Sturridge earns hollow victory to wrap up season of promise
Liverpool 2 Newcastle 1
Steven Gerrard would look at you and shake his head if you recited him the statistics: that it is 15 years since a seventh-placed Premier League team soared to second in their next campaign, and more than half a century since a club scored more goals than the 101 Liverpool have put away in the past nine months, yet still be denied a title.
At the start of this journey, when so many smiled condescendingly at Liverpool's aspirations for fourth, Gerrard would have taken the notion of supplying the goals which secured Liverpool second place. But the captain who trudged through the sunlit centre circle at around 4.30pm yesterday, moments after Liverpool's winner, had his head bowed, all emotion extinguished.
That's football for you – dragging your ambitions up in line with your accomplishments and leaving behind the quiet desolation that resides with Liverpool today. The players had just left the turf when stadium announcer George Sephton, discreetly imparting news of new champions "up the road", referenced the concept of "honourable second". Bill Shankly was the man who put to bed any notion of that position carrying value.
A sense of perspective is needed. A man with a parable for every occasion, manager Brendan Rodgers related the story of a letter he had received at the start of this season and read out to the players – "from Ben, LFC supporter" who, in response to the late summer talk of Liverpool striving for the top four, had implored him to think higher than that. "It was about the pride he had in the club and was (telling us) not just to think about fourth but to think about winning," Rodgers said. "I think at the time the players thought the letter was a bit far-fetched ... "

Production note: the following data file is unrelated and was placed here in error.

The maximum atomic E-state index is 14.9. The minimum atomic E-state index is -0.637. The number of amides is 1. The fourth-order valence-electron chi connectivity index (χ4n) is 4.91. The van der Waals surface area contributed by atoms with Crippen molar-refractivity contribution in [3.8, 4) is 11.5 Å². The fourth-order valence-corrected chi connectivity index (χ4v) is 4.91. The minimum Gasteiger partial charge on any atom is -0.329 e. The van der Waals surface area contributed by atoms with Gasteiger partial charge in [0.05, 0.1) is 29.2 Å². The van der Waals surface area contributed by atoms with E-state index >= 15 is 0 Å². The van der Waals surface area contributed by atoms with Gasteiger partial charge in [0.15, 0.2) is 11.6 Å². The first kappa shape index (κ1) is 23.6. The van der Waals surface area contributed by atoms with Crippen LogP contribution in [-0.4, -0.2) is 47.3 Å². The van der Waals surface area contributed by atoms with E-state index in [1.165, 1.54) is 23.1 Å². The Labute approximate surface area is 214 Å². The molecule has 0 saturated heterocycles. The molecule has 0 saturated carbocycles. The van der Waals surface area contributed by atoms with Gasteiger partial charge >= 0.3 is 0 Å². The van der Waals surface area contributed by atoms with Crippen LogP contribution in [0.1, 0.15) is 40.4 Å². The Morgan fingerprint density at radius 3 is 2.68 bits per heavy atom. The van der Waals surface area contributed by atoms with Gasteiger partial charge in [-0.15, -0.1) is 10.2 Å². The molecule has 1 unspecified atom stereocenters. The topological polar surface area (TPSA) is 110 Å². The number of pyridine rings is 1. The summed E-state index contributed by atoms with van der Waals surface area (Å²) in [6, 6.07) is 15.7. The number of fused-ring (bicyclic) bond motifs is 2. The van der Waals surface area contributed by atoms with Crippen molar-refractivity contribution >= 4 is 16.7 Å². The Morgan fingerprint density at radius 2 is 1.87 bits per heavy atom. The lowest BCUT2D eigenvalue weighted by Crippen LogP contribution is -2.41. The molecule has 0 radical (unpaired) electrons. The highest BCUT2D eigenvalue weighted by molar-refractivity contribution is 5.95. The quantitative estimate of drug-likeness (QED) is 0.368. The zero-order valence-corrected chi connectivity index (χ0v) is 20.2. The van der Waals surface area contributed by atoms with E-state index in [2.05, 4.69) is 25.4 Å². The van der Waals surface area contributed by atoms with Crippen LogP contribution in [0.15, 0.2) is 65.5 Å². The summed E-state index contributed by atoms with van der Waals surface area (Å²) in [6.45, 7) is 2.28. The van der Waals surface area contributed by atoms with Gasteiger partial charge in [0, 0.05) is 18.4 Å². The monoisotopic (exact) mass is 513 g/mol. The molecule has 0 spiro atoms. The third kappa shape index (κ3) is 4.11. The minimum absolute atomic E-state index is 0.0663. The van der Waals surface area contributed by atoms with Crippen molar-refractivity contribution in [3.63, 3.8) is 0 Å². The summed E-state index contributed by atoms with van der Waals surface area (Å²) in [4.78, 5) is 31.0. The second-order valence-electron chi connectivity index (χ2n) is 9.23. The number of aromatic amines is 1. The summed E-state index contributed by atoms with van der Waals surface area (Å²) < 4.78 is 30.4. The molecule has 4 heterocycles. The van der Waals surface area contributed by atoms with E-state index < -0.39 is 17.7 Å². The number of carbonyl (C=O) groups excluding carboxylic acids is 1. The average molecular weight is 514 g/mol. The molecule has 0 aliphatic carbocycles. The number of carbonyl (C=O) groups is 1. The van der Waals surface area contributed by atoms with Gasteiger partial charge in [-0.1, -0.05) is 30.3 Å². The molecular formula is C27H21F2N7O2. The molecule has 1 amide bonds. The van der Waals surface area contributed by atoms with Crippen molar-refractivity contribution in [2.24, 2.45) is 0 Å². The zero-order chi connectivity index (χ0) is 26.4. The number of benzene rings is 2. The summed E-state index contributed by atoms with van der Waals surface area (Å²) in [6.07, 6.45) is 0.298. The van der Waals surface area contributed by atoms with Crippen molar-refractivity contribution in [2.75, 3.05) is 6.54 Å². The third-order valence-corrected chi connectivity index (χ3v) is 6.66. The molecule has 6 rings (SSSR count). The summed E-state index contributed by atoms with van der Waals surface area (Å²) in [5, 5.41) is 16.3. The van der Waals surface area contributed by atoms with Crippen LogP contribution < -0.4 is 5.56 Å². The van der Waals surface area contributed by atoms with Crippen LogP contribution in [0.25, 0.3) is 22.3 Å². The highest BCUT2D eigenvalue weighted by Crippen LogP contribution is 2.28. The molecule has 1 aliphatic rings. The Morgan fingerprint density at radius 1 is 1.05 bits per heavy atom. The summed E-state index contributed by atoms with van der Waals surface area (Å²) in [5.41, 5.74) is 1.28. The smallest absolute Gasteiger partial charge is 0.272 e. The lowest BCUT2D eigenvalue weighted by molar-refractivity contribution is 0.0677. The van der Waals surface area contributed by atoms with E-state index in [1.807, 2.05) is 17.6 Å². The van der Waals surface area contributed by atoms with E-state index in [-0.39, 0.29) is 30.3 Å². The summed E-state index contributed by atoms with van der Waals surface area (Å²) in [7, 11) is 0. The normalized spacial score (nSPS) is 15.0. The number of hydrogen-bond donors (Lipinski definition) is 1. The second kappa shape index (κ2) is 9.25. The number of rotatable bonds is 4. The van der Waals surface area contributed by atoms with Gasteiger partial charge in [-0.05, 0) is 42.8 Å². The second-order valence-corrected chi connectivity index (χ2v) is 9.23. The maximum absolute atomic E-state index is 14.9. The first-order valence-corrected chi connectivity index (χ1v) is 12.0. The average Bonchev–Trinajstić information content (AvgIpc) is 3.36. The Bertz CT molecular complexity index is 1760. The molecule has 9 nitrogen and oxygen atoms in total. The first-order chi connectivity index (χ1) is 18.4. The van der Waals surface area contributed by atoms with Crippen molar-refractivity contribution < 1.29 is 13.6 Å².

It didn't when he read it back to them yesterday. When the events of the past month are far enough behind him, Gerrard might also reflect on an extraordinary over-achievement: not so much breaking in but upending the established hegemony in a football world when the financial chasm between Liverpool and the richest clubs is so substantial.
Few others may achieve this. "People have invested millions and it's difficult to get in there," was how Rodgers diplomatically put it. "Man United have finished last season as champions and ended up ... seventh?"
With the old Anfield principles restored, Rodgers could assert last night that "yes" his side could take the next step and win next season's title, with perhaps five new names, and that, as he put it: "We will be back. We are a young group. We will add more players. Now we have got the belief."
When Newcastle led at half-time through a Martin Skrtel own goal, however, it looked as if they – a team in a state of civil war – were about to leave Liverpool with a season that had not so much tailed away as fallen off the edge of a cliff. The home side could not find a way through the grey wall while their own, yet again, was easily penetrated.
Their central defence had already been bisected twice by Shola Ameobi passes for Yoan Gouffran, and Liverpool might have trailed before Skrtel scored his fourth own goal of the season.
In a season characterised by his own interventions on the hoof, Rodgers changed the system – he went 4-3-4 – "to create a bit more space and get down the sides." Thus, Liverpool evaded a colossal anti-climax. Their goals, within two minutes of each other were replicas – Gerrard first winding a free-kick for Daniel Agger to get a foot on at the back post, and then another which Daniel Sturridge reached after Tim Krul flapped at it. Two senseless Newcastle dismissals – Ameobi and substitute Paul Dummett – killed the game.
The dismal stunt put on by those United fans desperate enough to hire a plane to run a "United 20 Gerrard 0" banner before the kick-off was followed up by Newcastle fans' rendition of the popular new chant about Gerrard on his "a***" which underlines how that slip against Chelsea may haunt him for all his days. Liverpool can help him. A league title, 25 years after their last one, is no longer beyond the bounds of belief. (© Independent News Service)